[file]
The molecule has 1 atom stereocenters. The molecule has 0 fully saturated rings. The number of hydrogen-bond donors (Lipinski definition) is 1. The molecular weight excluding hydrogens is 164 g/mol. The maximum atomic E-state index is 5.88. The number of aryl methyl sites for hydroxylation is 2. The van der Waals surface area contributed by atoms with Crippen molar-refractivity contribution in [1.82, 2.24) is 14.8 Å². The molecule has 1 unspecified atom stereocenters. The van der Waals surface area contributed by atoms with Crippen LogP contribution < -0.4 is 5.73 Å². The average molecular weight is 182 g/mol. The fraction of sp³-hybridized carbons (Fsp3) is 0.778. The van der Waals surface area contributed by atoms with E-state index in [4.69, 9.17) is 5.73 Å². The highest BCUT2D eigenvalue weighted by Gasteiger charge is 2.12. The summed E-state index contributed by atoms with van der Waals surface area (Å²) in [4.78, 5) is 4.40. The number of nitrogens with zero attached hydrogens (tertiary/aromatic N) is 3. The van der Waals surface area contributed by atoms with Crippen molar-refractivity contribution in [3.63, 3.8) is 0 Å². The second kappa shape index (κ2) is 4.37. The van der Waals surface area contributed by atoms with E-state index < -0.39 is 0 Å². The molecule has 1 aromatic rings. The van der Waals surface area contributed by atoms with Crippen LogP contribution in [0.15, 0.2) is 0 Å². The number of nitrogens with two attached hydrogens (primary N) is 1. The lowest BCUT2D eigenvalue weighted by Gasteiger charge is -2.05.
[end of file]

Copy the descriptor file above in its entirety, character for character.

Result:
The molecule has 1 atom stereocenters. The molecule has 0 fully saturated rings. The number of hydrogen-bond donors (Lipinski definition) is 1. The molecular weight excluding hydrogens is 164 g/mol. The maximum atomic E-state index is 5.88. The number of aryl methyl sites for hydroxylation is 2. The van der Waals surface area contributed by atoms with Crippen molar-refractivity contribution in [1.82, 2.24) is 14.8 Å². The molecule has 1 unspecified atom stereocenters. The van der Waals surface area contributed by atoms with Crippen LogP contribution < -0.4 is 5.73 Å². The average molecular weight is 182 g/mol. The fraction of sp³-hybridized carbons (Fsp3) is 0.778. The van der Waals surface area contributed by atoms with E-state index in [4.69, 9.17) is 5.73 Å². The highest BCUT2D eigenvalue weighted by Gasteiger charge is 2.12. The summed E-state index contributed by atoms with van der Waals surface area (Å²) in [4.78, 5) is 4.40. The number of nitrogens with zero attached hydrogens (tertiary/aromatic N) is 3. The van der Waals surface area contributed by atoms with Crippen molar-refractivity contribution in [3.63, 3.8) is 0 Å². The second kappa shape index (κ2) is 4.37. The van der Waals surface area contributed by atoms with E-state index < -0.39 is 0 Å². The molecule has 1 aromatic rings. The van der Waals surface area contributed by atoms with Crippen LogP contribution in [0.15, 0.2) is 0 Å². The number of nitrogens with two attached hydrogens (primary N) is 1. The lowest BCUT2D eigenvalue weighted by Gasteiger charge is -2.05.